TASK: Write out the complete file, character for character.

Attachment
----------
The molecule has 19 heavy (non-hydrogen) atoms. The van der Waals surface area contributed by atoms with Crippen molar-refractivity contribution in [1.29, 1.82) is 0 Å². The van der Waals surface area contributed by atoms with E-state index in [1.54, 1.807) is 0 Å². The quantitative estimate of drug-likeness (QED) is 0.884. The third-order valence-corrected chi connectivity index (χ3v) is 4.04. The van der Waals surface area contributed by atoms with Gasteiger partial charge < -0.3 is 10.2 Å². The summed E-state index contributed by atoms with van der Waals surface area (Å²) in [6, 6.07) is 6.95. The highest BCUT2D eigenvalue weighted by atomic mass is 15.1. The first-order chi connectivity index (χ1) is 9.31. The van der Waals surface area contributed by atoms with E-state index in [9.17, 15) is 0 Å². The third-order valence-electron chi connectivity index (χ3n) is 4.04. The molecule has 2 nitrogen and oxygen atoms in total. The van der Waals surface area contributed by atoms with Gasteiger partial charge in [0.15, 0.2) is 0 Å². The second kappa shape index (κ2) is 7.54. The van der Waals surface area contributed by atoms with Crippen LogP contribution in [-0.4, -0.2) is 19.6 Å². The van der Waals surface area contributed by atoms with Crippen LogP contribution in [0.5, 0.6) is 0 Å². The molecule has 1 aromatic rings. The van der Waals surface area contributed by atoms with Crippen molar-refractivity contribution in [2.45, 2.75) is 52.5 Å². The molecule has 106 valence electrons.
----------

The molecule has 19 heavy (non-hydrogen) atoms. The van der Waals surface area contributed by atoms with Crippen molar-refractivity contribution in [1.29, 1.82) is 0 Å². The van der Waals surface area contributed by atoms with E-state index in [1.54, 1.807) is 0 Å². The quantitative estimate of drug-likeness (QED) is 0.884. The third-order valence-corrected chi connectivity index (χ3v) is 4.04. The van der Waals surface area contributed by atoms with Gasteiger partial charge < -0.3 is 10.2 Å². The summed E-state index contributed by atoms with van der Waals surface area (Å²) in [6, 6.07) is 6.95. The highest BCUT2D eigenvalue weighted by atomic mass is 15.1. The first-order chi connectivity index (χ1) is 9.31. The van der Waals surface area contributed by atoms with E-state index in [9.17, 15) is 0 Å². The third-order valence-electron chi connectivity index (χ3n) is 4.04. The molecule has 2 nitrogen and oxygen atoms in total. The van der Waals surface area contributed by atoms with Gasteiger partial charge in [0.15, 0.2) is 0 Å². The second kappa shape index (κ2) is 7.54. The van der Waals surface area contributed by atoms with Crippen LogP contribution in [-0.4, -0.2) is 19.6 Å². The van der Waals surface area contributed by atoms with Crippen LogP contribution in [0.5, 0.6) is 0 Å². The molecule has 1 aromatic rings. The van der Waals surface area contributed by atoms with Crippen molar-refractivity contribution in [2.45, 2.75) is 52.5 Å². The molecule has 106 valence electrons.